Plenty of us rushed out to see the latest “Star Wars” movie, “Rogue One,” this weekend. Which means many of us were a bit taken aback at the friendly face of Grand Moff Tarkin wielding his harsh power over Imperial troops once again—after all, Peter Cushing, the actor who played Tarkin in “A New Hope,” died in 1994.
Though Disney isn’t saying much about the deal, it appears to be legally above board. But though this is all going down a long time ago in a galaxy far, far away, it could be representative of future contracts actors will face.
Don’t worry, those who haven’t dipped out to see “Rogue One” yet, we’ll be avoiding spoilers. Most of what you need to know is baked into the premise of “Rogue One,” which is a prequel about the Rebel Alliance’s quest to steal the plans for the Death Star (events which are alluded to in 1977’s “A New Hope”). The role of Grand Moff Tarkin, who was first introduced as the Death Star Commander in Episode IV, pops up as one of the many ways the filmmakers wanted to establish continuity.
Only this time it’s not just Peter Cushing. Rather it’s actor Guy Henry performing the role during shooting, then being digitally-altered in post-production to look like Cushing. The result is the sort of CGI that’s noticeable, but not necessarily distracting (much like old-school, Hollywood glamour lighting).
Traditionally (if one can say such a thing about newfangled CGI) this kind of post-mortem digital-resurrection would be possible in only a handful of ways: Either the estate gives permission, the actor has some sort of clause in their will, or the contract for right of publicity was broad enough they could justify using it in a later movie in the same franchise.
Legally, Disney seems to have it all above board. When Cushing died he left his estate to his former secretary, Joyce Boughton. She has reached some sort of deal with Lucasfilm and Disney that both parties are currently not sharing (one representative for Lucasfilm said they won’t be discussing the nuts and bolts until the new year to let the film breathe a bit), but is apparently on the record as having a deal reached. Which makes sense since it’s a (very) high profile movie, and Disney and Lucasfilm would want everything to be above board.
This could also be the beginning of the end for contracts like this. After all, as Vulture points out, this is increasingly becoming commonplace:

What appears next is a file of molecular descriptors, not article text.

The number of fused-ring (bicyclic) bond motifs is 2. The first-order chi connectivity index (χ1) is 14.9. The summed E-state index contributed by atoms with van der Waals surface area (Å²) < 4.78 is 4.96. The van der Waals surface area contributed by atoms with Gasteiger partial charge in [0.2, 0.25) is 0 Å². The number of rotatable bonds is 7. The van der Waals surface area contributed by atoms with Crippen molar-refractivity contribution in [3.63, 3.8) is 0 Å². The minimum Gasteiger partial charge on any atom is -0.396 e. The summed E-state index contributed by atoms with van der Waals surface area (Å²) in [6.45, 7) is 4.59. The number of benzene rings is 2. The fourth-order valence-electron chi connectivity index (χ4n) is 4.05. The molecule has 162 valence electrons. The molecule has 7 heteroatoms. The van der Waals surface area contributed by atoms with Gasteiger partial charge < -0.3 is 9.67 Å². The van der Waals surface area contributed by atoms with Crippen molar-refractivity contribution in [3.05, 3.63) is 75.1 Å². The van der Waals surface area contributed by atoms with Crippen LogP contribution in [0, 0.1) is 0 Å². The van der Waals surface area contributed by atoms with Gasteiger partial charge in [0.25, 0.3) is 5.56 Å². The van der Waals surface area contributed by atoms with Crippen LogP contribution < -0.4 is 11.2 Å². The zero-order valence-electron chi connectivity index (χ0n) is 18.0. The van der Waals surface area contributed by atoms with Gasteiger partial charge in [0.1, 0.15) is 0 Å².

Meanwhile, digital plastic surgery and postproduction enhancement have become not only commonplace but expected, going so far, at least in one instance, as replacing an actor’s face with another’s after the performance was already in the can.
…In California, that right of publicity — the legal term for the the right to prevent others from profiting off your image without your consent — lasts 70 years after an actor’s death, and the state could choose to enforce that even if Cushing resided in a state or country with a shorter postmortem right of publicity, or, as in the case of Cushing’s United Kingdom, none at all. Because of this situation, permission is almost always obtained before such a use of likeness is attempted, which is why there’s been very little litigation on the issue so far. An actor’s contract also usually defines the extent and nature of his or her rights as far as whether the copyright holder of their performance can use their likeness in a sequel, or a video game, or an advertisement; according to [Tyler Ochoa, a professor at the Santa Clara University School of Law], the rights of publicity tend to be cumulative, meaning an actor would need to give permission for further use of footage in addition to permission from the copyright holder. (A moot point for Rogue One, as Lucasfilm held the copyright to Cushing’s old performance.)
There is a gray area: Copyright is federal law, while rights of publicity are state law, and federal law is supreme to state. Theoretically, a challenge could be made to an actor’s rights of publicity by a copyright holder, or over a person who could be said to exist in the public domain, as has been happening with Marilyn Monroe. “But smart lawyers are going to handle this with contracts,” Ochoa said. “They’re going to continue to get permission wherever they can, and if they can’t get permission, they’ll avoid it.”
Though “Rogue One” marks one of the “most complex and costly CGI re-creations ever” the actual argument over likenesses in films goes back a ways. In fact, “Back to the Future II” of all movies was a major precursor for the issue after Crispin Glover wanted nothing to do with the sequel, laying the groundwork for Screen Actors Guild establishing rules about what studios can do with an actor’s likeness. Years later, high-profile figures Gwen Stefani, Vanna White, or Michael “Tony” Davis would bring a case against a video game manufacturers for using their likeness without proper compensation.
The exact line, as much of law, remains murky. But as modern talent contracts move forward, no doubt more and more lawyers are pushing for clauses that allow for digital recreation, possibly. As we see more and more franchises, made up of wider and wider swaths of people, Disney may be more actively working to maintain continuity, even between now and audiences far, far away.